311 - Bringing Narratives to Life
Instructional designers need to use storytelling strategies in nearly every aspect of our job. How do you make readers care about a scenario? How do you create characters that reflect the learner's challenges? How do you engage readers so that they hang on? These are questions that writers struggle with for decades, yet instructional designers are expected to just do it. Consequently, we churn out boring scenarios based on implausible plots and driven by characters who don't talk like real people. Why should learners care about the plight of a fake person experiencing events they don't recognize having unrealistic reactions? We must acknowledge that writing narratives is a skill separate from instructional design—one that must be deliberately learned and practiced.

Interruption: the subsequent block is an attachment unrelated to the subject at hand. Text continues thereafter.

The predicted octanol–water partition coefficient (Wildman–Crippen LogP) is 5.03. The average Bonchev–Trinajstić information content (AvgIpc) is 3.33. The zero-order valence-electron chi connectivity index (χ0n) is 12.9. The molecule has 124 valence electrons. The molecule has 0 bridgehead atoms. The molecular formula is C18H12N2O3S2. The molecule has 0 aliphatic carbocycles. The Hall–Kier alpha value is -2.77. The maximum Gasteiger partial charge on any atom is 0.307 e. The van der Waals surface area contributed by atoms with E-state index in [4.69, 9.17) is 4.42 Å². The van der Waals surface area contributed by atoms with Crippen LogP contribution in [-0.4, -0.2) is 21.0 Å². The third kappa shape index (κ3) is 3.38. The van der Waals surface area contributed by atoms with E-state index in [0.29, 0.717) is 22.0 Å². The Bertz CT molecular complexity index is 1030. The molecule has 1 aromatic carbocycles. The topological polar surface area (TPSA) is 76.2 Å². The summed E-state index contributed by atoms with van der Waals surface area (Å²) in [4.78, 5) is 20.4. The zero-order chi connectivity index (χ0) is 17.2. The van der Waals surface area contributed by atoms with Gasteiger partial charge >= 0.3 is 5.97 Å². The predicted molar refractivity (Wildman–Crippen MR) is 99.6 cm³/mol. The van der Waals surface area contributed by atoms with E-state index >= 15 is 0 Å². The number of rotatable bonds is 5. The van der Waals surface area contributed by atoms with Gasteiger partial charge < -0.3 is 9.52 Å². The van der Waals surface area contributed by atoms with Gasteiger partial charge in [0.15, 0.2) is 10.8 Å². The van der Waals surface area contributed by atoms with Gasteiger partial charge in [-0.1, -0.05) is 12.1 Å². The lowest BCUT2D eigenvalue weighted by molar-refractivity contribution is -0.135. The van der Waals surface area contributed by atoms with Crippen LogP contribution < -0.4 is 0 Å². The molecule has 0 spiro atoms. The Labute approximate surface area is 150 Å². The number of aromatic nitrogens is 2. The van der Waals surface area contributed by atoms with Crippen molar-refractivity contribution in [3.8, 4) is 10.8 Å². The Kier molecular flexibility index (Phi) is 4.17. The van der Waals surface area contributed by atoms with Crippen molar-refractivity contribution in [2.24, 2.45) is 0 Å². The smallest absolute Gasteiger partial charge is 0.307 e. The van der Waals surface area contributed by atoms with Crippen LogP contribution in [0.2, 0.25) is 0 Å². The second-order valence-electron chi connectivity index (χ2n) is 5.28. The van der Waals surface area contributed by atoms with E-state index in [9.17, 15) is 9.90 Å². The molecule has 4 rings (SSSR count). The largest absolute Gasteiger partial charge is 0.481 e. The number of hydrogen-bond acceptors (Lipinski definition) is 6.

In this session, you'll have the opportunity to develop the skill of writing narratives with compelling characters. We'll begin by defining compelling and what qualities your narratives must have to hit the mark. Then, we'll engage in exercises on how to find inspiration for stories, whether that requires interviewing SMEs, or mining your own experiences. The next step is to use a character-driven approach to developing a story, since we know that characters are often proxies for the learners. Finally, you'll employ tools and templates to use what learners want to build a character and then build a story that describes the journey between where the character is now and where they want to be.
In this session, you will learn:
- How to identify compelling scenarios
- How to interview SMES to get the information you need to tell compelling stories
- How to use the provided tools and templates to build characters in which learners can recognize themselves
- How to write stories as scenarios